NOW that there is less danger of frightening the horses, it is possible to make more noise. That is one explanation for the strong language in the leaked report from the EU Commission arm of the troika. Bond yields are down, banks are recovering: time to tell it like it really is.
Another explanation is that the report, due to be published in a few weeks, has not yet been shown to the Government and the final version may be milder in tone. Whatever the reasons, in this document we are closer to the troika's true opinion on Ireland's progress than its official pronouncements or the self-congratulations of government ministers.
The big problem is Health. As well as the €370m spending over-run last year, the commission reckons there is an underlying "structural" shortfall amounting to a whopping €700m.
The troika has always said it will be relaxed about a higher than expected demand for healthcare, or even revenue shortfalls. It reserves its ire for the lack of progress on the shocking cost of drugs and the pay of doctors, especially consultants.
The foreigners in the troika seem to be having problems with our relics of the British class system – consultants and barristers. Paradoxically, the British have done more to modernise these occupations than this republic has.
But the real scandal seems to be the cost of drugs. These rocketed over the past 10 years in a way not seen in any other EU country for which figures are available – with one curious exception; Greece.
One dramatic chart shows that, had Ireland kept to the same spending profile as the UK, the drugs bill would be almost €2bn less – and much of the health spending crisis would be averted.
The troika is not alone in wondering how this happened and why more has not been done to correct it. The pharmaceutical companies have thrown their weight about but the Government response has been craven, even allowing for the importance of the drugs companies. Last night, the body representing the drug companies said things were changing, and that savings of €1bn are coming through.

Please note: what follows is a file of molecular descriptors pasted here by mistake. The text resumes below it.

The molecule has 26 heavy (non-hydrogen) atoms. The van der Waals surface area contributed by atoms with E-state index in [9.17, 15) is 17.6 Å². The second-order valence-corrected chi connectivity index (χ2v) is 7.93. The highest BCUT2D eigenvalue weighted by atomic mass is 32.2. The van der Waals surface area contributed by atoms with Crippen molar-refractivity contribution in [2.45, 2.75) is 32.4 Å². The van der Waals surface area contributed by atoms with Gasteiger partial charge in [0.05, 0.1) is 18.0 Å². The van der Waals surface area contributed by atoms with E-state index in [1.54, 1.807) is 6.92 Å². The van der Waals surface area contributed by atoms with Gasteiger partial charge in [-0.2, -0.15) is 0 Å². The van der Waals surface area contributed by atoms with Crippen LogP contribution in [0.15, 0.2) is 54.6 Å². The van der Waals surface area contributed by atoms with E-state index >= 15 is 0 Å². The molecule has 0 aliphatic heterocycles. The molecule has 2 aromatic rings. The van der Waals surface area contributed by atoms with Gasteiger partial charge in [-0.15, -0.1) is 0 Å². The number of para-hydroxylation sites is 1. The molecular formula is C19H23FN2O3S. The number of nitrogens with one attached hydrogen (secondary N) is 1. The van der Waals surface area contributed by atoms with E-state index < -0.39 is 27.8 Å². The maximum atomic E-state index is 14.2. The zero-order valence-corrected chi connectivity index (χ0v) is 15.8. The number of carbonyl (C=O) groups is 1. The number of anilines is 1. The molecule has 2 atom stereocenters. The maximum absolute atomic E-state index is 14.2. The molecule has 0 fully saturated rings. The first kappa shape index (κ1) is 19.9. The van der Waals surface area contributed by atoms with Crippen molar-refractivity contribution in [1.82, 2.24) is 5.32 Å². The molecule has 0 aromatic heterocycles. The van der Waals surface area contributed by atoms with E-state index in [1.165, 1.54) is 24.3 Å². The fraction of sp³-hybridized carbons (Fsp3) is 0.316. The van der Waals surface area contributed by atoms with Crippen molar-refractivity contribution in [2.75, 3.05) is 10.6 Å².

They had better be. As the latest round of cuts hits the elderly and medical card holders, the commission's accusation that drug companies and consultants are being spared makes poisonous politics for the Coalition.
The commission itself might consider whether to launch a state investigation into the prices the HSE pays the drugs companies, unless things change soon.
It indicates one way of dealing with the consultants – replace them with doctors from abroad. That is the Ronald Reagan approach, when he sacked all the air traffic controllers for striking. They said it couldn't be done, but it was.
The Government faces a different kind of accusation on the economy – that it is being too optimistic. It can perhaps be pardoned for that. Its forecasts are not impossible but, as other economists have noted, they leave no room for slippage in 2013.
It will either be a happy release from the bailout next year, or a load of heartache as we fall back in. Ironically, the difference may depend more on what European leaders and the commission do with the general EU economy than what the Government does at home.
That is this year. The message in this report is that structural change is not happening fast enough, and the financial targets are being met with quick fixes of taxes, temporary measures and cuts to services. That won't work in the longer term.
This is both worrying and alarming. The Coalition parties which were out of office for most of the past quarter century seem as much in thrall to the vested interests as the party they ejected. If they can't get out from under the comfort blankets, who can?